Tag Archives: civil war

Glory (1989)

Another movie night just past, and thusly do I dash off another quick correspondence. Although there are not always themes, the theme this week was ‘movies with Denzel Washington’, and the one that got picked was Glory. (Actually, part of that is a lie; it was picked last week but not watched in favor of general jabbering. So, this week instead. Now You Know!)

The thing I don’t like about period pieces are all the touches of accuracy. I’d rather not hear the soldiers sitting around their campfires or the officers in their captured mansions playing tootley music of the type I associate with Yankee Doodle Dandy. I understand that something being right is supposed to immerse me in the moment, but having to contemplate how bad peoples’ taste used to be ends up jerking me out of it.

My bitch out of the way, this was a really good movie. I mean, it was a really good movie all on its own, about what people find to be worth fighting and dying for, about the way that officers and enlisted men can, should, and do interact, and to a much lesser extent than the title would have you believe, about what honor and what accolades are to be found on the field of war. Then, on top of that, you’ve got the shades of our racist past that I find it all too easy to forget probably still exists even today, when I’m not busy contemplating it (like now). I can’t say exactly why, nor what it says about my psyche, but I always tend to enjoy more a movie that makes me mad because the characters are being so stupid about a question that I find it hard to remember wasn’t always long ago answered. Probably I just like the adrenaline rush of being angry, though.

Also, there should be more movies with Ferris, Morgan Freeman, and Westley all sharing screen space.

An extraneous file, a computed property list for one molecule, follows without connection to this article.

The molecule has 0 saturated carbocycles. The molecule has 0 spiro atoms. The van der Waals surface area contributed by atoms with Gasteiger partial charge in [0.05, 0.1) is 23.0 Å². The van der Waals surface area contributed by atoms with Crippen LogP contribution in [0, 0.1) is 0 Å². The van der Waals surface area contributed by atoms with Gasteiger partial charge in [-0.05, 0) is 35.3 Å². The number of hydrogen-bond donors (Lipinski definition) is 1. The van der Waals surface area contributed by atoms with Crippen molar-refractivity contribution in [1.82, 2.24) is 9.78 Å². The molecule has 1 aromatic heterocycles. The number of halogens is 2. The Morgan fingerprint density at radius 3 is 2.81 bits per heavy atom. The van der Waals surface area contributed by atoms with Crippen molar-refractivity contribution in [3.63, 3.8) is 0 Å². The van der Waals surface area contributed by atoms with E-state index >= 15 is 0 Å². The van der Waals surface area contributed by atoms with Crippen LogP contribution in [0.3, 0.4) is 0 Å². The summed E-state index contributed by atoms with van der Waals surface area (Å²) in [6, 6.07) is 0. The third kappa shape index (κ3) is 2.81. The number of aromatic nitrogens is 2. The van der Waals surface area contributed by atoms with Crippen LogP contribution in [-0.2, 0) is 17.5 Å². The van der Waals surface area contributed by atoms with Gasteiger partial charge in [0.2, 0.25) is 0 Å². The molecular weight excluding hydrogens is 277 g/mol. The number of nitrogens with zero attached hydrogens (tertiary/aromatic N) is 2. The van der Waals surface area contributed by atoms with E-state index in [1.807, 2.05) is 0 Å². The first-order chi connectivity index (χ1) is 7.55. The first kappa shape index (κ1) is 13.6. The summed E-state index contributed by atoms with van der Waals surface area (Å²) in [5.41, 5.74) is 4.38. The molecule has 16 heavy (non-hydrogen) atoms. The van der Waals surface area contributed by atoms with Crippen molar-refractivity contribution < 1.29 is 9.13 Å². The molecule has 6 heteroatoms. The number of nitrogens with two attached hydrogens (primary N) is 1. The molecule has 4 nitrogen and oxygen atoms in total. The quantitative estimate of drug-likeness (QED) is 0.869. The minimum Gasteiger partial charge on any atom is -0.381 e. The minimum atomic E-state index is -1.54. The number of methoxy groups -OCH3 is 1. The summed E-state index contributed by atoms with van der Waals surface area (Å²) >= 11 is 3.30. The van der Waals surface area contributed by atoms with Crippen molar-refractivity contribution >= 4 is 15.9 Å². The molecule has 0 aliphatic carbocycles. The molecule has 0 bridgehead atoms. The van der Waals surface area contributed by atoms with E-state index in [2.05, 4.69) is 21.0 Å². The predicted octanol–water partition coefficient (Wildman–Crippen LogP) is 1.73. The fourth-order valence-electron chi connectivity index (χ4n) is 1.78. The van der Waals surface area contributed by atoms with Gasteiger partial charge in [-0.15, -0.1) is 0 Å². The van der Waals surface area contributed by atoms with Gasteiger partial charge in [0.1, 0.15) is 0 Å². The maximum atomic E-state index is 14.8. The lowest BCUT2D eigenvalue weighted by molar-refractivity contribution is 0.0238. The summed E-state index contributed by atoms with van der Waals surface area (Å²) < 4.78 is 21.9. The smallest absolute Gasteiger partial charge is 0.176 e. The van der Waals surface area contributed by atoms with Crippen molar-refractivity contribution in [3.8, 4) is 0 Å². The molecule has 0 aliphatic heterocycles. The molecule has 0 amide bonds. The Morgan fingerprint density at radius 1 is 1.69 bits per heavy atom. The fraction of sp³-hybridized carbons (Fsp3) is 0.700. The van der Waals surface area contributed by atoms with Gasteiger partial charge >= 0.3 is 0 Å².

Return Engagement

I think half the fun of alternate history writing comes from the winks and nudges that the author is able to give the informed reader about the parallels and outright differences between what got written and what really happened. Not that this is hard to achieve in a Turtledove novel; he’s the genre’s Grisham, writing alternate history for the masses, which means that he’s not really writing out of the high school history level on most occasions. There are certainly things to spot even for more informed readers, but they’re rare. (Or else, I’m insufficiently informed; that’s likely.)

As for a review of the actual book, there’s not a lot I can say. Although Return Engagement is the first of the Settling Accounts trilogy, it’s the eighth book in the same storyline. Turtledove posits that a set of military orders sent by Lee to his subordinates early in the Civil War was not lost by the messenger, and then jumps ahead first to the 1880s to examine the new fates of such historical personages as Teddy Roosevelt, George Custer, and Abraham Lincoln against the backdrop of a divided continent, while the fledgling Confederate States face their second military challenge.

Except for How Few Remain, each of the books that follows is part of a trilogy, watching the events of first the Great War, then the boom and bust 1920s and 1930s, and most recently the second World War, through the eyes and lives of fictional characters both incidental and important. It works for him, because I’m as interested in the characters’ lives and outcomes as I am in the greater outside events he is chronicling.

Unfortunately, as I said, the similar style of each of these books makes it hard to review an individual one without delving deep into spoilers, especially this far along in the series. (Hint: he’s pretty well writing the same history we have now, except the players and outcomes are wildly divergent. His theory of human nature (which I buy into) just keeps pulling them back to the same places, despite the divergences.) The quality is as high as it was in the first book of the Great War trilogy, and consistently higher in this pure venue than when he writes about fantasy settings with parallels to real world history, or about aliens who launch a worldwide attack in the early days of World War II. Turtledove is simply a better historian than fantasist, and this series lets his talent through better than anything else I’ve read by him.

One thing I can say about this book in particular: as the series goes on, I can see things coming more clearly than I could reading the early books, and as I watch these characters that I’m interested in make clearly wrong choices, the warring sympathy and revulsion leaves me very uncomfortable, I think because of how it humanizes the actors in my world’s history. For my money, that’s good writing.